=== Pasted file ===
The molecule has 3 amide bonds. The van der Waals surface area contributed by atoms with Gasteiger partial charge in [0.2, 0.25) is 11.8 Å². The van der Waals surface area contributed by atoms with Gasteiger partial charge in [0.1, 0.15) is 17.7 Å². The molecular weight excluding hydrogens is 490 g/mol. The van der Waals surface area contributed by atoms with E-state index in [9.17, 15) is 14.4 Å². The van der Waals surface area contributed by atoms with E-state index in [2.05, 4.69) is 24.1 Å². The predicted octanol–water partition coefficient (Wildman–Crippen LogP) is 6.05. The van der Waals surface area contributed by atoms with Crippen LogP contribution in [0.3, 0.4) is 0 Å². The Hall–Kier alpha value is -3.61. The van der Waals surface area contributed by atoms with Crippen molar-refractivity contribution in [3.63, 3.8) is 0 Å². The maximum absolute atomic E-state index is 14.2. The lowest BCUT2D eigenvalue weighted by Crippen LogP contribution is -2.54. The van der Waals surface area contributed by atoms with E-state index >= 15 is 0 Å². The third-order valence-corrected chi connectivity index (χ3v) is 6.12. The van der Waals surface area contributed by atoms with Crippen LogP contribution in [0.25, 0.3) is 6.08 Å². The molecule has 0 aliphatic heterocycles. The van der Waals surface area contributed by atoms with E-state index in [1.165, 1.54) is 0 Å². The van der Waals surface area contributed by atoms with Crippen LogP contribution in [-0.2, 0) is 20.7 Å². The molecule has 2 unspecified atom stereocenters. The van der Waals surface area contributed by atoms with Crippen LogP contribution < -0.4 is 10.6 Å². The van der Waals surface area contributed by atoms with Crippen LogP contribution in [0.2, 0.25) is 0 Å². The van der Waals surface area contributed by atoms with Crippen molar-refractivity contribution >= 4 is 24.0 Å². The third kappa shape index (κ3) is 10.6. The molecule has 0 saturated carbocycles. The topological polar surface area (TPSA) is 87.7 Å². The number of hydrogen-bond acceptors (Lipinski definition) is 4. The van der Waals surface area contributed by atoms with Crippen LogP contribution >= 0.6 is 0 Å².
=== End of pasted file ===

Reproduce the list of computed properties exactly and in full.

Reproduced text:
The molecule has 3 amide bonds. The van der Waals surface area contributed by atoms with Gasteiger partial charge in [0.2, 0.25) is 11.8 Å². The van der Waals surface area contributed by atoms with Gasteiger partial charge in [0.1, 0.15) is 17.7 Å². The molecular weight excluding hydrogens is 490 g/mol. The van der Waals surface area contributed by atoms with E-state index in [9.17, 15) is 14.4 Å². The van der Waals surface area contributed by atoms with E-state index in [2.05, 4.69) is 24.1 Å². The predicted octanol–water partition coefficient (Wildman–Crippen LogP) is 6.05. The van der Waals surface area contributed by atoms with Crippen LogP contribution in [0.3, 0.4) is 0 Å². The Hall–Kier alpha value is -3.61. The van der Waals surface area contributed by atoms with Crippen molar-refractivity contribution in [3.63, 3.8) is 0 Å². The maximum absolute atomic E-state index is 14.2. The lowest BCUT2D eigenvalue weighted by Crippen LogP contribution is -2.54. The van der Waals surface area contributed by atoms with E-state index >= 15 is 0 Å². The third-order valence-corrected chi connectivity index (χ3v) is 6.12. The van der Waals surface area contributed by atoms with Crippen LogP contribution in [0.25, 0.3) is 6.08 Å². The molecule has 0 aliphatic heterocycles. The van der Waals surface area contributed by atoms with E-state index in [1.165, 1.54) is 0 Å². The van der Waals surface area contributed by atoms with Crippen LogP contribution in [-0.2, 0) is 20.7 Å². The molecule has 2 unspecified atom stereocenters. The van der Waals surface area contributed by atoms with Crippen LogP contribution < -0.4 is 10.6 Å². The van der Waals surface area contributed by atoms with Crippen LogP contribution in [0.2, 0.25) is 0 Å². The van der Waals surface area contributed by atoms with Crippen molar-refractivity contribution >= 4 is 24.0 Å². The third kappa shape index (κ3) is 10.6. The molecule has 0 saturated carbocycles. The topological polar surface area (TPSA) is 87.7 Å². The number of hydrogen-bond acceptors (Lipinski definition) is 4. The van der Waals surface area contributed by atoms with Crippen LogP contribution >= 0.6 is 0 Å².